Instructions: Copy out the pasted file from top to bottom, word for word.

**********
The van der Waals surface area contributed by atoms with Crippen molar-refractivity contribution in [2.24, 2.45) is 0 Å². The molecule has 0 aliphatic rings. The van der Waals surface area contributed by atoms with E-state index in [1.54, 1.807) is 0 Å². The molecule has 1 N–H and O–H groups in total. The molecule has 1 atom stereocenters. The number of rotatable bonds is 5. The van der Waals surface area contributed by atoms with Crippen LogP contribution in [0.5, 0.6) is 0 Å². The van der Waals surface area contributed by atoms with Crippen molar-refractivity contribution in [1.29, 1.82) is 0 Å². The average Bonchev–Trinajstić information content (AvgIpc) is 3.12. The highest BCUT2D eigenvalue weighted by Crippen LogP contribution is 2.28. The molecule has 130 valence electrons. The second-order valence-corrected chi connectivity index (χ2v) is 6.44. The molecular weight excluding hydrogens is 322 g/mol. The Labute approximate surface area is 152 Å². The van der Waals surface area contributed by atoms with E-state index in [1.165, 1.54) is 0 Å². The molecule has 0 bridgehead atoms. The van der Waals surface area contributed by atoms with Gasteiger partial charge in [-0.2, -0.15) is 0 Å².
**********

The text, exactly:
The van der Waals surface area contributed by atoms with Crippen molar-refractivity contribution in [2.24, 2.45) is 0 Å². The molecule has 0 aliphatic rings. The van der Waals surface area contributed by atoms with E-state index in [1.54, 1.807) is 0 Å². The molecule has 1 N–H and O–H groups in total. The molecule has 1 atom stereocenters. The number of rotatable bonds is 5. The van der Waals surface area contributed by atoms with Crippen LogP contribution in [0.5, 0.6) is 0 Å². The van der Waals surface area contributed by atoms with Crippen molar-refractivity contribution in [1.29, 1.82) is 0 Å². The average Bonchev–Trinajstić information content (AvgIpc) is 3.12. The highest BCUT2D eigenvalue weighted by Crippen LogP contribution is 2.28. The molecule has 130 valence electrons. The second-order valence-corrected chi connectivity index (χ2v) is 6.44. The molecular weight excluding hydrogens is 322 g/mol. The Labute approximate surface area is 152 Å². The van der Waals surface area contributed by atoms with E-state index in [1.165, 1.54) is 0 Å². The molecule has 0 bridgehead atoms. The van der Waals surface area contributed by atoms with Gasteiger partial charge in [-0.2, -0.15) is 0 Å².